January 29, 2023


Best Technology Perfection

Better Buy: Dividend Aristocrats vs. Beaten-Down Tech Stocks

The broader market decline over the past five months has left the S&P 500 at a year-to-date loss of 23% and has no doubt left many investors questioning the solidity of their portfolios. If you’re considering making changes to your investments, or happen to be on the sidelines holding a bucket of cash (good for you), you might find yourself asking what to do next and how to best put your hard-earned dollars to use. 

The answers to those questions all boil down to an investment strategy. Some of you may prefer the comfort of dividends, while others opt for riskier, beaten-down tech stocks that boast massive growth potential and are currently trading at bargain prices. Which route is the better buy for you?

The case for Dividend Aristocrats

Dividend Aristocrats have the distinction of having increased annual dividends for 25 consecutive years. These companies also belong to the S&P 500, an index that has produced average annual returns of 10.7% dating back to 1957. So, focusing on this group can have the potential to produce a significant level of capital appreciation along with the comfort that annual dividends are likely to increase over time. As dividend payouts grow, investors that choose to reinvest dividends can benefit from additional compounded earnings.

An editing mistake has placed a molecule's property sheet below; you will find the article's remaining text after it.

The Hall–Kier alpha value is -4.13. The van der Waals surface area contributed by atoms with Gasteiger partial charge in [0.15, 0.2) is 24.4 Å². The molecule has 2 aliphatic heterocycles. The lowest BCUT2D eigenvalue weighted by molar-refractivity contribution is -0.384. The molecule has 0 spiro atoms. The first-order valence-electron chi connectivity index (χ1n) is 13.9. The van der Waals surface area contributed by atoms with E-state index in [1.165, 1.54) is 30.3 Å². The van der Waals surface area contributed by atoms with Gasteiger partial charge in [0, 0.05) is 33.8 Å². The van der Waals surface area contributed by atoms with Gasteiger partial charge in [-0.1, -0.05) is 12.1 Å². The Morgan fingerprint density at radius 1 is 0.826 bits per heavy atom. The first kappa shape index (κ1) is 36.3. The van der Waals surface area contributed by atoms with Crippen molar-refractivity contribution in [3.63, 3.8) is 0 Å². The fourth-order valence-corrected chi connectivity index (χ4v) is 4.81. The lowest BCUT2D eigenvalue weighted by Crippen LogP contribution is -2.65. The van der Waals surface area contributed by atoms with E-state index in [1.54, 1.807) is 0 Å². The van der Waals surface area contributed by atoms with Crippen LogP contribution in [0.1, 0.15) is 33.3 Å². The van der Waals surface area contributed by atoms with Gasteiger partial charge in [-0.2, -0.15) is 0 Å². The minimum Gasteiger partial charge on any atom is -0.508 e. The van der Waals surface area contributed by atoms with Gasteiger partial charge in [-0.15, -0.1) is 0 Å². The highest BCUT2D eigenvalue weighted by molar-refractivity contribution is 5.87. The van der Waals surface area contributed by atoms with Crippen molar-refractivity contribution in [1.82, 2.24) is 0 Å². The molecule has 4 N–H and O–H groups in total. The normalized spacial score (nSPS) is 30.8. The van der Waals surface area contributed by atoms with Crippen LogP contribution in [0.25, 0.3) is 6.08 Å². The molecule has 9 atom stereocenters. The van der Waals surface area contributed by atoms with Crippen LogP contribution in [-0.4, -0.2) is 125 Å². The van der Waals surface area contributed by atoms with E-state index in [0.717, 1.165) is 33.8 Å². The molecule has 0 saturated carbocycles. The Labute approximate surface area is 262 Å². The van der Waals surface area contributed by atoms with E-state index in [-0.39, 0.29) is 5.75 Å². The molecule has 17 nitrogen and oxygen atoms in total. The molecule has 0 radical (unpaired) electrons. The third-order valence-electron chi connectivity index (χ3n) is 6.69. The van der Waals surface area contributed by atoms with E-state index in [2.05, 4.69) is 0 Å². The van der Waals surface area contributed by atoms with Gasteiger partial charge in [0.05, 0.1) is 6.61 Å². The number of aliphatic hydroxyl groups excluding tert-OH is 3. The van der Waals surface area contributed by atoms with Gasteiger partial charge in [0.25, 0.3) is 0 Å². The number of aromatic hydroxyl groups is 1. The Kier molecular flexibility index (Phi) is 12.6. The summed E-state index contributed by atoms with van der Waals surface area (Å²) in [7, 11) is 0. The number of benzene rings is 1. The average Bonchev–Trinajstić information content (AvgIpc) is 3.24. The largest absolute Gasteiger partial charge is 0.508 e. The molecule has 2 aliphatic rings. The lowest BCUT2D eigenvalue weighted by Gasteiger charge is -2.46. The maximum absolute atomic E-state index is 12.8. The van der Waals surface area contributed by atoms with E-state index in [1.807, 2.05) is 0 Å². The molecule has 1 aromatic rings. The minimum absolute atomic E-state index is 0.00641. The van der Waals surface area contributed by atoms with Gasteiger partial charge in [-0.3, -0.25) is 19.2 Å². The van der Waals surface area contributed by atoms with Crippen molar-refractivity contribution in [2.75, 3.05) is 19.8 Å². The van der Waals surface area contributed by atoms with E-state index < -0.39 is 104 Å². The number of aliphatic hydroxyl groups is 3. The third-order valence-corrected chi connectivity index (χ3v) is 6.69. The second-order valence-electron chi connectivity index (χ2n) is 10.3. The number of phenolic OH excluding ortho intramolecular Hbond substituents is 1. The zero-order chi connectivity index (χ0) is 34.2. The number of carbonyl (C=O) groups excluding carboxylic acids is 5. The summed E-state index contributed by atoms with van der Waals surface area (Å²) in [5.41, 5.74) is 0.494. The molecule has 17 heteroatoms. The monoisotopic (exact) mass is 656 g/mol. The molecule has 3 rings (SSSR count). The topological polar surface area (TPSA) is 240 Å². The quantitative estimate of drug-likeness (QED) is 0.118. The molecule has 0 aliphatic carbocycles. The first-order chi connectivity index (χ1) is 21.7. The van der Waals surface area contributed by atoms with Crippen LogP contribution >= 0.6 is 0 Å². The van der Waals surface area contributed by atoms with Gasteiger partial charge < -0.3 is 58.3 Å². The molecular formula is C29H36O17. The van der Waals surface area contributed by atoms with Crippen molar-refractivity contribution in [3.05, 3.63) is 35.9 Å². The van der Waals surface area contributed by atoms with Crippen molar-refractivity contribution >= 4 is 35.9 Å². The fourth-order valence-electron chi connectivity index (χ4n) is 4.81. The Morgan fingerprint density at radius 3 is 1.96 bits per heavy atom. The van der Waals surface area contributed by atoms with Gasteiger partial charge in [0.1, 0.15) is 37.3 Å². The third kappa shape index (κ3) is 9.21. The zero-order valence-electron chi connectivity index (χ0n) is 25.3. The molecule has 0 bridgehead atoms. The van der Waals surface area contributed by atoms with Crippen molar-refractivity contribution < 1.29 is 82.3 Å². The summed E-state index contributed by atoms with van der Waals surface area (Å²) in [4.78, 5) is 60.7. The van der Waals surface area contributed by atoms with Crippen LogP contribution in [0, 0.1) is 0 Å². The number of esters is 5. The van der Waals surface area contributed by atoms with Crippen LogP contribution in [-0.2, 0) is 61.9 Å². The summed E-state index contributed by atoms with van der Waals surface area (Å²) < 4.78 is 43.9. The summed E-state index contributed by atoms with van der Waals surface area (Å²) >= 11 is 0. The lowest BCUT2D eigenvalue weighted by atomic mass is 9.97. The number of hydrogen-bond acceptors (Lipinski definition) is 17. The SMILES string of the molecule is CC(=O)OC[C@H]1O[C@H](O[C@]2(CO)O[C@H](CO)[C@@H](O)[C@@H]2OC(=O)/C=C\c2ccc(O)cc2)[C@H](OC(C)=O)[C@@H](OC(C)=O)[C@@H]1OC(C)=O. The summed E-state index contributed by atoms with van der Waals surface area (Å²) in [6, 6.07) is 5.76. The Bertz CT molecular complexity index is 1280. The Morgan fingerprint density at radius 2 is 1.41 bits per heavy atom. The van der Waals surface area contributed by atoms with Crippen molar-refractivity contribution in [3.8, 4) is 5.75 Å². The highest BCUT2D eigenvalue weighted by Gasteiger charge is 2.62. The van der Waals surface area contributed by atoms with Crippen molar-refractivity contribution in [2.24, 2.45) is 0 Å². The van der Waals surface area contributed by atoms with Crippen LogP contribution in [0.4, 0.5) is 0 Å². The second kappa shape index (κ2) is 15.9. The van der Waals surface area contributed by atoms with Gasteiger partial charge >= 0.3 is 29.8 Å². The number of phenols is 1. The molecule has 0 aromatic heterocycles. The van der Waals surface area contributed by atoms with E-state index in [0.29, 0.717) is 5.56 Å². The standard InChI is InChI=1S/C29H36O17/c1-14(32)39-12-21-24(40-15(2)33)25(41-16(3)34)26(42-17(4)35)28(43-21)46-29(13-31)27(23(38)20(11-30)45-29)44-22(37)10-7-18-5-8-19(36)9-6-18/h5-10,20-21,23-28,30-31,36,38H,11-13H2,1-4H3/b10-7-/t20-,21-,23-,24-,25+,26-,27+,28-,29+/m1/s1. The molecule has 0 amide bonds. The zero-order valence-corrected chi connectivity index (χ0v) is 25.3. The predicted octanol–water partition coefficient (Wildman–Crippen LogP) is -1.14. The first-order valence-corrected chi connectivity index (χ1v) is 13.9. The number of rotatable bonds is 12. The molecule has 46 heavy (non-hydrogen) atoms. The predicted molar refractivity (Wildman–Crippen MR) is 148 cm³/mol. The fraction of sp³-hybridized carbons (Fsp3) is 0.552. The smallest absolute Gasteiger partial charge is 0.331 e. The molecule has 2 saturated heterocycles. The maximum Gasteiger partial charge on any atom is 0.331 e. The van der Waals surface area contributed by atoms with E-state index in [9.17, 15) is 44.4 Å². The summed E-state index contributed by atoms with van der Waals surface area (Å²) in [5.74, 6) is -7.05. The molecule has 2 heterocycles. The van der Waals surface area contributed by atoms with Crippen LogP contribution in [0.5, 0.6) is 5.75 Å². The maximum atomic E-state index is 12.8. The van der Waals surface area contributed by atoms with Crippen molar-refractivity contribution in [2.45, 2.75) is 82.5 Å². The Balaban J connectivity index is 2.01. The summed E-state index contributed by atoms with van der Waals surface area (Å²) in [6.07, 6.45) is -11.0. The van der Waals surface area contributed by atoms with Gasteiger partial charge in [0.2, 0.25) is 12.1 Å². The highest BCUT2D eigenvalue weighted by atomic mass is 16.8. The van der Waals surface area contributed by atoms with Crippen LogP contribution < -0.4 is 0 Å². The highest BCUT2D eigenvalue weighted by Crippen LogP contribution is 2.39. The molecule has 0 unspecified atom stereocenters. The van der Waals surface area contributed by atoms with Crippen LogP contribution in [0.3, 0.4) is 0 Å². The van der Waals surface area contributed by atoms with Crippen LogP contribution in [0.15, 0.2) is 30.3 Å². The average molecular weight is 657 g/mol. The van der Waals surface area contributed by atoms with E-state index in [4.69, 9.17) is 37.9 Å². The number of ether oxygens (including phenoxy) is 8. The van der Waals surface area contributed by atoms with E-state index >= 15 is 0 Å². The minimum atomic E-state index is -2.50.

But how much passive income can dividends really generate? One easy way to know how much you can receive in annual dividends is to view the company’s dividend yield. For every $100 of investment you make in a company’s stock, your annual dividend will be equal to the yield number.

The table below shows what that looks like for a sample of Dividend Aristocrat stocks — IBM (IBM 2.62%), ExxonMobil (XOM 1.98%), General Dynamics (GD 2.65%), and Walgreens Boots Alliance (WBA 1.86%) — representing various sectors.

Company Share Price Per-Share Annual Dividend Dividend Yield Annual Dividend with a $100 Investment Annual Dividend with a $10,000 Investment
IBM $135 $6.60 4.85% $4.89 $489
Exxon $ 86 $3.52 4.09% $4.09 $409
General Dynamics $210 $5.04 2.40% $2.40 $240
Walgreens $39 $1.91 4.86% $4.90


Data Source: Yahoo!Finance as of June 20, 2022.

During times of broader market volatility and downward pressure, various sectors may perform better than others in annualized returns. For example, research conducted at George Mason University shows that during periods of high inflation and rising interest rates, Energy and Materials stocks outperform other sectors, offering annualized returns of 18% and 16%, respectively. This may impact your strategy about how to invest in dividend stocks.

Savvy investors who trust their own portfolio-management skills may opt to make adjustments that align with market trends in order to optimize capital appreciation and dividends. But for many long-term investors who would be satisfied with a 10.7% average annual return from the S&P 500, choosing Dividend Aristocrats with the highest annual dividend and the longest streak of consecutive annual increases may be the way to go.